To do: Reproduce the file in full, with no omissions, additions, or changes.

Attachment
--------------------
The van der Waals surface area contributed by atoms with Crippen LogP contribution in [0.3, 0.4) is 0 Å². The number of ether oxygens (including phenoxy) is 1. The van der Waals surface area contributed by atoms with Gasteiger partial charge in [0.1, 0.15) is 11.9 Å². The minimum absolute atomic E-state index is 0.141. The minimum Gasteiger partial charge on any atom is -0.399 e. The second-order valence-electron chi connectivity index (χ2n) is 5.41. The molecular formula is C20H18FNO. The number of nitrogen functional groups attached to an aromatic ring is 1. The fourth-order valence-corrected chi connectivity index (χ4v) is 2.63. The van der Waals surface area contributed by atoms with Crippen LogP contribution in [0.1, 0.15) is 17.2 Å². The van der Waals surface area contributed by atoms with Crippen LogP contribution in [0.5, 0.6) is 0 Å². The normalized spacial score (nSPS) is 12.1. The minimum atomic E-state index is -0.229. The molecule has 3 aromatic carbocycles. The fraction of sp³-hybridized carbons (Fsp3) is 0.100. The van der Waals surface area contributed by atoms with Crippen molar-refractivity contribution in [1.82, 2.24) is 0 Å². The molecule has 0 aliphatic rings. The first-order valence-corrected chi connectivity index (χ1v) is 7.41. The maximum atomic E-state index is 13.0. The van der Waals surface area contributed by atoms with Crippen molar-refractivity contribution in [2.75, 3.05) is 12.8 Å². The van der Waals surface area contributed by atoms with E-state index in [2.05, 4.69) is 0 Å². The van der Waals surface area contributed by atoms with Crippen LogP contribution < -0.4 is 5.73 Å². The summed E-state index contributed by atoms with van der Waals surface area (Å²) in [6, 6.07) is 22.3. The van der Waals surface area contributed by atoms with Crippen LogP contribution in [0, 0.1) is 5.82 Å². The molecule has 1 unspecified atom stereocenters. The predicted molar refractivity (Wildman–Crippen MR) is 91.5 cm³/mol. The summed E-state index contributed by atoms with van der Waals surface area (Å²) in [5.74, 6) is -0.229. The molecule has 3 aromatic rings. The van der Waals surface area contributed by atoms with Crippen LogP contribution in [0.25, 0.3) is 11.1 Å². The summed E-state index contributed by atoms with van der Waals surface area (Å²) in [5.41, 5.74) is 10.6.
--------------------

The van der Waals surface area contributed by atoms with Crippen LogP contribution in [0.3, 0.4) is 0 Å². The number of ether oxygens (including phenoxy) is 1. The van der Waals surface area contributed by atoms with Gasteiger partial charge in [0.1, 0.15) is 11.9 Å². The minimum absolute atomic E-state index is 0.141. The minimum Gasteiger partial charge on any atom is -0.399 e. The second-order valence-electron chi connectivity index (χ2n) is 5.41. The molecular formula is C20H18FNO. The number of nitrogen functional groups attached to an aromatic ring is 1. The fourth-order valence-corrected chi connectivity index (χ4v) is 2.63. The van der Waals surface area contributed by atoms with Crippen LogP contribution in [0.1, 0.15) is 17.2 Å². The van der Waals surface area contributed by atoms with Crippen LogP contribution in [0.5, 0.6) is 0 Å². The normalized spacial score (nSPS) is 12.1. The minimum atomic E-state index is -0.229. The molecule has 3 aromatic carbocycles. The fraction of sp³-hybridized carbons (Fsp3) is 0.100. The van der Waals surface area contributed by atoms with Crippen molar-refractivity contribution in [1.82, 2.24) is 0 Å². The molecule has 0 aliphatic rings. The first-order valence-corrected chi connectivity index (χ1v) is 7.41. The maximum atomic E-state index is 13.0. The van der Waals surface area contributed by atoms with Crippen molar-refractivity contribution in [2.75, 3.05) is 12.8 Å². The van der Waals surface area contributed by atoms with E-state index in [2.05, 4.69) is 0 Å². The van der Waals surface area contributed by atoms with Crippen LogP contribution < -0.4 is 5.73 Å². The summed E-state index contributed by atoms with van der Waals surface area (Å²) in [6, 6.07) is 22.3. The van der Waals surface area contributed by atoms with Crippen LogP contribution in [0, 0.1) is 5.82 Å². The molecule has 1 unspecified atom stereocenters. The predicted molar refractivity (Wildman–Crippen MR) is 91.5 cm³/mol. The summed E-state index contributed by atoms with van der Waals surface area (Å²) in [5.74, 6) is -0.229. The molecule has 3 aromatic rings. The van der Waals surface area contributed by atoms with Crippen LogP contribution in [0.25, 0.3) is 11.1 Å². The summed E-state index contributed by atoms with van der Waals surface area (Å²) in [5.41, 5.74) is 10.6.